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Imf Slashes Uk Gdp Forecast

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They're urging Osborne to be more flexible with his £130bn/yr 'austerity' programme. Presumably they'll be happier with Carney in harness spending indiscriminately to keep public finances under control.

http://www.telegraph.co.uk/finance/economics/9997935/IMF-slashes-UK-growth-forecast-and-urges-George-Osborne-to-slow-austerity.html

IMF slashes UK growth forecast and urges George Osborne to slow austerity

The Government must consider slowing down austerity to boost growth if the public finances are to be brought under control, the International Monetary Fund said as it slashed its forecasts for the UK economy.

By Philip Aldrick, Economics Editor

2:02PM BST 16 Apr 2013

The world’s economic watchdog cut its UK growth estimates for both this year and next by 0.3pc, compared with its January outlook, to just 0.7pc this year and 1.5pc in 2014. Although the IMF’s projection for global growth in 2013 was also weaker than three months ago, at 3.3pc rather than 3.5pc, the UK suffered the sharpest downgrade of any advanced economy across the two years.

Britain’s recovery has stalled due to “lacklustre demand”, the IMF said, as “domestic rebalancing from the public to the private sector is being held back by deleveraging, tight credit conditions, and economic uncertainty”. Weak demand from exports markets, particularly the eurozone, has also hampered growth.

To combat slow growth, the Washington-based institution urged the Chancellor to consider more “flexibility” in his £130bn austerity programme – shorthand for easing off in the short-term and making up the savings later. “Greater near-term flexibility in the path of fiscal adjustment should be considered in the light of lacklustre private demand,” the IMF recommended.

The Bank of England could also be doing more to help the recovery, the IMF said. Rather than use its £375bn of quantitative easing to buy solely government debt, other private sector assets could be purchased, the IMF said in its World Economic Outlook. Specific guidance on how long rates would be held at 0.5pc could also help ease financial conditions, it suggested.

“In the UK, other forms of monetary easing could be considered, including the purchase of private sector assets and greater transparency on the likely future monetary stance,” the IMF said.

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Aren't the IMF et al the ones who actually control all nations GDP through manipulation of the money supply?

Prediction means they are limiting or opening the credit spigot.

Edited by cashinmattress

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They're urging Osborne to be more flexible with his £130bn/yr 'austerity' programme. Presumably they'll be happier with Carney in harness spending indiscriminately to keep public finances under control.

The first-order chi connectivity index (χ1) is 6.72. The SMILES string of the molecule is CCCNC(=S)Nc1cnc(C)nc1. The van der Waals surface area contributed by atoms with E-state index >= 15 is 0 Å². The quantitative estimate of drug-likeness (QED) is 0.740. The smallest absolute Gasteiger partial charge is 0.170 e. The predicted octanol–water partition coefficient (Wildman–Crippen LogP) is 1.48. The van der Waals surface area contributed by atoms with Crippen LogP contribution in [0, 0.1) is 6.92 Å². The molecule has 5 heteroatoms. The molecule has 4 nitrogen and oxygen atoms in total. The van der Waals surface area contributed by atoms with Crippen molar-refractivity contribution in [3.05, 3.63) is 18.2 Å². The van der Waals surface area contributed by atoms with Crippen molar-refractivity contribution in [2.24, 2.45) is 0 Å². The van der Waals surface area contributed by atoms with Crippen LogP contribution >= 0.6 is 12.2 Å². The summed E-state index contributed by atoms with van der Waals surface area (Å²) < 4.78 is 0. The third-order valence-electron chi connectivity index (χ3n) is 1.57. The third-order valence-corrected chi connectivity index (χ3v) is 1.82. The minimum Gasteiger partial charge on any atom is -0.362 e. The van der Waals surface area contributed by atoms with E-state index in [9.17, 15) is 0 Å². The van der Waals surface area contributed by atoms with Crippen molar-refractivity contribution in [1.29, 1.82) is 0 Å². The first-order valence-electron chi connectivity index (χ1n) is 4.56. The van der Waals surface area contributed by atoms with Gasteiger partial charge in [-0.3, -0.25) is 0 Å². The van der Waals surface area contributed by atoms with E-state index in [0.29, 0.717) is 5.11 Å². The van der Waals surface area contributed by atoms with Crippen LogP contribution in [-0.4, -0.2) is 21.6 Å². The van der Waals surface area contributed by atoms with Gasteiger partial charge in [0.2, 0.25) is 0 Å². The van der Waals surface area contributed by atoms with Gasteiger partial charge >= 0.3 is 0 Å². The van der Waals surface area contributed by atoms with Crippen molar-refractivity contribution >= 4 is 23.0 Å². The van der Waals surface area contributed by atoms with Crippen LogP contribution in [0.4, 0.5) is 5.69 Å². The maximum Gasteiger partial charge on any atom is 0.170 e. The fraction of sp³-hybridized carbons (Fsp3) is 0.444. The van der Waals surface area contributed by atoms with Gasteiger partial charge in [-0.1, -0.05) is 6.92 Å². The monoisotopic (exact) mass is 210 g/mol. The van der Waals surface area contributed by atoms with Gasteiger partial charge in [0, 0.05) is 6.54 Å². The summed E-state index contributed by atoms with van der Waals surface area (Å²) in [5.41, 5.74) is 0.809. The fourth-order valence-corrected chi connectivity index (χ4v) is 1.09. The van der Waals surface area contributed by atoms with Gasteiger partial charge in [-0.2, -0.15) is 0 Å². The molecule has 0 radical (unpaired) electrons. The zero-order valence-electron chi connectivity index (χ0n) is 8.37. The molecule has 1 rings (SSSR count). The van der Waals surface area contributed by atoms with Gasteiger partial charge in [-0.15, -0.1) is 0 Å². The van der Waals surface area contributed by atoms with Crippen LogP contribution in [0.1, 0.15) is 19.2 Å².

http://www.neweconomics.org/mythbusters-britain-is-broke'>http://www.neweconomics.org/mythbusters-britain-is-broke

Found in the Guardian - if you question their credibility

http://www.guardian.co.uk/commentisfree/2013/apr/04/britain-not-broke

Bit on unemployment and how Govt mis-inform the Nation ie consistently LIE to us in their media to create population divisions and antagonism

http://www.neweconomics.org/mythbusters

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“In the UK, other forms of monetary easing could be considered, including the purchase of private sector assets ....,” the IMF said.

Let's take this to a logical conclusion:

1. The government prints money to buy private assets.

2. We end up with ever devaluing paper tax-tokens, the government gets the real stuff

3. The government invests those private assets for us, imagine how effective that will be

4. Without assets, we get to work a lot more to cover our debts and pay more taxes whilst doing it.

I hope my satnav will be able to find the way to the workhouse.

(In the meantime, I'm busy converting my cash to real-stuff and reducing debt)

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(In the meantime, I'm busy converting my cash to real-stuff and reducing debt)

Ditto, I'm on a spend it like Beckham mission at the moment.

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"In the UK, other forms of monetary easing could be considered, including the purchase of private sector assets ....," the IMF said.

Let's take this to a logical conclusion:

1. The government prints money to buy private assets.

2. We end up with ever devaluing paper tax-tokens, the government gets the real stuff

3. The government invests those private assets for us, imagine how effective that will be

4. Without assets, we get to work a lot more to cover our debts and pay more taxes whilst doing it.

I hope my satnav will be able to find the way to the workhouse.

(In the meantime, I'm busy converting my cash to real-stuff and reducing debt)

  • Posts: 3,330

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beware the Bloo posts.

Occ33ultists playing with God's Biblical numbers

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To be fair to Osborne and co, his original budget balancing plans probably included as much austerity as we've had and then economic growth coming along and making up the rest of the difference.

Where I think TPTB have been utterly wrong is assuming that the current situation is cyclical, ie, if they hold things together long enough, then growth will magically reappear, because that's what has always happened in the past. They haven't grasped the fact that the UK is in a new paradigm of zombification and the sticking plasters to hold things together until growth comes along are actually making growth much less likely.